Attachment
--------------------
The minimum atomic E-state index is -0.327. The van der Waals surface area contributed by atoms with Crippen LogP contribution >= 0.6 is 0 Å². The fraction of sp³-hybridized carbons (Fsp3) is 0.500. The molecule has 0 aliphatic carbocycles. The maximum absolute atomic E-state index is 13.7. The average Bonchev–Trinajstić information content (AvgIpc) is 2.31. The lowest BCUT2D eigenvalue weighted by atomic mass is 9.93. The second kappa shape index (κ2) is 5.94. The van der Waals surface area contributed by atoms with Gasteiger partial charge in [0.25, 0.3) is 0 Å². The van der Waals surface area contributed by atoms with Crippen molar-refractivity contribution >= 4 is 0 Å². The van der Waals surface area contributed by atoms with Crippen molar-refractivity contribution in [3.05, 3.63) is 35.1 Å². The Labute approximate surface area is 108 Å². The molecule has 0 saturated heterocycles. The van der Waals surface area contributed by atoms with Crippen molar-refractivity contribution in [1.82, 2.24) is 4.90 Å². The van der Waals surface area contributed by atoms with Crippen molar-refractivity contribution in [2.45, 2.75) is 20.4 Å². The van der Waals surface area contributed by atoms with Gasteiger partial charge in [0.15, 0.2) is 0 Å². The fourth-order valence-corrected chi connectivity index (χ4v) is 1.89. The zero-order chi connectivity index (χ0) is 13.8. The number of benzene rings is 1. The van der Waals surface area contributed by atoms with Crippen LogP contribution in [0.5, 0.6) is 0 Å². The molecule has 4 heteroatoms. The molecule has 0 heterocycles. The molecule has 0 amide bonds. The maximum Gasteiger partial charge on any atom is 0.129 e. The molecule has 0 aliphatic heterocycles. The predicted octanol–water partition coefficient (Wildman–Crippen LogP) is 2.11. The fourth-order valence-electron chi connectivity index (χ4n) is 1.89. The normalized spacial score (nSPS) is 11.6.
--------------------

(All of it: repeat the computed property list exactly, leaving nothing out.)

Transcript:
The minimum atomic E-state index is -0.327. The van der Waals surface area contributed by atoms with Crippen LogP contribution >= 0.6 is 0 Å². The fraction of sp³-hybridized carbons (Fsp3) is 0.500. The molecule has 0 aliphatic carbocycles. The maximum absolute atomic E-state index is 13.7. The average Bonchev–Trinajstić information content (AvgIpc) is 2.31. The lowest BCUT2D eigenvalue weighted by atomic mass is 9.93. The second kappa shape index (κ2) is 5.94. The van der Waals surface area contributed by atoms with Gasteiger partial charge in [0.25, 0.3) is 0 Å². The van der Waals surface area contributed by atoms with Crippen molar-refractivity contribution >= 4 is 0 Å². The van der Waals surface area contributed by atoms with Crippen molar-refractivity contribution in [3.05, 3.63) is 35.1 Å². The Labute approximate surface area is 108 Å². The molecule has 0 saturated heterocycles. The van der Waals surface area contributed by atoms with Crippen molar-refractivity contribution in [1.82, 2.24) is 4.90 Å². The van der Waals surface area contributed by atoms with Crippen molar-refractivity contribution in [2.45, 2.75) is 20.4 Å². The van der Waals surface area contributed by atoms with Gasteiger partial charge in [0.15, 0.2) is 0 Å². The fourth-order valence-corrected chi connectivity index (χ4v) is 1.89. The zero-order chi connectivity index (χ0) is 13.8. The number of benzene rings is 1. The van der Waals surface area contributed by atoms with Crippen LogP contribution in [0.5, 0.6) is 0 Å². The molecule has 4 heteroatoms. The molecule has 0 heterocycles. The molecule has 0 amide bonds. The maximum Gasteiger partial charge on any atom is 0.129 e. The molecule has 0 aliphatic heterocycles. The predicted octanol–water partition coefficient (Wildman–Crippen LogP) is 2.11. The fourth-order valence-electron chi connectivity index (χ4n) is 1.89. The normalized spacial score (nSPS) is 11.6.